Winter: Time for Root Vegetables

Winter:  Time for Root Vegetables

When you think about healthy eating, salads and green vegetables usually come to mind.  But how about adding a little more variety to your plan?

Roots like carrots, sweet potatoes, and turnips, are a rich source of nutritious complex carbohydrates. Instead of upsetting blood sugar levels like refined sweet foods do, they help regulate them.

Why Eat More Root Veggies?

Long roots – carrots, parsnips, burdock, and daikon radish – are excellent blood purifiers and can help improve circulation in the body.
Round roots – turnips, radishes, beets, and rutabagas – nourish the stomach, spleen, pancreas, and reproductive organs.

Which root vegetables do you eat most?  If you’re like most of the world, it’s carrots and potatoes. Did I hear you say corn as well?  Well, corn is actually a grain, but Americans eat it as a vegetable a lot.  You may find that some root vegetables turn brown once cut.  Just place pieces in some lemon water until ready to roast, boil or mash.

Here are a few other root vegetables that I hope you’ll explore the next time you venture into the produce section of the market:

  • Beets sweet and contain an abundance of antioxidants and are highly detoxifying.  These can be eaten cooked, roasted and shredded raw to give salads pops of color.
  • Burdock is considered a powerful blood purifier. This long, thin veggie is a staple in Asian and health food stores.  It easily mingles with carrotsonionsparsnips and should be eaten cooked.
  • Celeriac, also known as celery root, is rich in fiber and with a respectable amount of antioxidants.  This root can be eaten cooked or raw and can be mashed and added to potatoes for a new twist.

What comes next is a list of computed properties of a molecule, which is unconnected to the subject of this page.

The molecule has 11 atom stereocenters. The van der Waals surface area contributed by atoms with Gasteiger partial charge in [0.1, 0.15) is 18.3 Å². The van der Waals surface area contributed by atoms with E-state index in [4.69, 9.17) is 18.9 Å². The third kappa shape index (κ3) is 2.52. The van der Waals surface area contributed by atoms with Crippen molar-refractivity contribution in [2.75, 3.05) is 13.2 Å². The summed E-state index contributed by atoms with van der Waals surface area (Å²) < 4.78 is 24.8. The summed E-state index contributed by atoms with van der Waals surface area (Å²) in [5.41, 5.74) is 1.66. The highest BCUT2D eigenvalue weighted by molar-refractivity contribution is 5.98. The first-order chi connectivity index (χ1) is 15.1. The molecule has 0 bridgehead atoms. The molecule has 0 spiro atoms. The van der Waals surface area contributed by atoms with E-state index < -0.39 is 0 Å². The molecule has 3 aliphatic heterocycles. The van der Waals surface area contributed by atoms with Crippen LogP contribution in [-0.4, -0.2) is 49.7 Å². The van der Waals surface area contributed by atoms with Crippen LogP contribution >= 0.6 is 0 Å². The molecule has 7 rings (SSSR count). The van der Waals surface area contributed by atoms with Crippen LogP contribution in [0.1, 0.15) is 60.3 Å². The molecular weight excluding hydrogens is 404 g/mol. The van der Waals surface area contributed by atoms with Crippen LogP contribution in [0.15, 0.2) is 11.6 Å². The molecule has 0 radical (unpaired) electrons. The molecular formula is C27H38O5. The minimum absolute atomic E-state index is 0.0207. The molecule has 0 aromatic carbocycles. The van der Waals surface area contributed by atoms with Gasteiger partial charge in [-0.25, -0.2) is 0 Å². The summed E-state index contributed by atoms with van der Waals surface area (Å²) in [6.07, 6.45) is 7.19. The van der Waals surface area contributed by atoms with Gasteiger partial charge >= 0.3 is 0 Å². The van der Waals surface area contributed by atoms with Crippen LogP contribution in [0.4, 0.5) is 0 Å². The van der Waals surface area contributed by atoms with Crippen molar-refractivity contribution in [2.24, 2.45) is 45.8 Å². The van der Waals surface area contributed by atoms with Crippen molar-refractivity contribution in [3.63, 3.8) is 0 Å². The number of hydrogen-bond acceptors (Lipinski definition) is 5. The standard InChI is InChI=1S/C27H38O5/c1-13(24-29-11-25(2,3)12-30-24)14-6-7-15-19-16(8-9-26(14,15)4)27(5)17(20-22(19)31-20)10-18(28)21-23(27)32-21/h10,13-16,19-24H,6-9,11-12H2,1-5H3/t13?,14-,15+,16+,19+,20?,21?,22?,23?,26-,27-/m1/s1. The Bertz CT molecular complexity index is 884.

• Jicama is also known as yam bean.  Raw jicama has a sweet succulent apple-like fruity taste.  It’s crunchy and refreshing and contains a generous amount of vitamin C. It’s a favorite in its native Mexico and South America.  Use in salads, slaw, stews, stir-fries, soups…etc.
  • Onions are rich in antioxidants and other phytonutrients, making them prized for their ability to strengthen the immune system.  They are also known to help prevent cancer.
  • Parsnips, which look like giant white carrots, boast a sweet, earthy taste. They’ve also got plenty of fiber, vitamin C, folic acid, niacin, thiamine, magnesium, and potassium. Raw parsnips add unique sweet flavor to salads, coleslaw, and toppings.
  • Radish is an excellent source of vitamin C. It’s also rich in calcium, molybdenum, and folic acid.  Radishes can be white, red, purple or black, and in terms of shape, it can be long and cylindrical or round.  Radishes are diuretic and help reduce inflammation, cleans out kidneys, and helps with weight control.
  • Sweet Potatoes contain over 300% of the recommended daily intake of beta-carotene and are also rich in vitamin C, phytonutrients, and fiber.  Be sure to eat your sweet potatoes with a little fat for better absorption.

And then there were more…

There are many other root vegetables you can try such as those used as spices: garlic, ginger, horseradish, and turmeric. And if you want to be a little more adventurous, you can try daikon radishes, turnips, rutabagas, Jerusalem artichokes, kohlrabi, yuca, maca root, and more.

Get even healthier!

Are you curious about how to choose root vegetables and other nutritious foods?  Would you like help learning to think differently about food.  Let’s face it, you know you need to eat healthier, but if you don’t know where to start, it can stop you in your tracks.  Schedule an health discovery assessment with me today—or pass this offer on to someone you care about!

 

© Integrative Nutrition – adapted from

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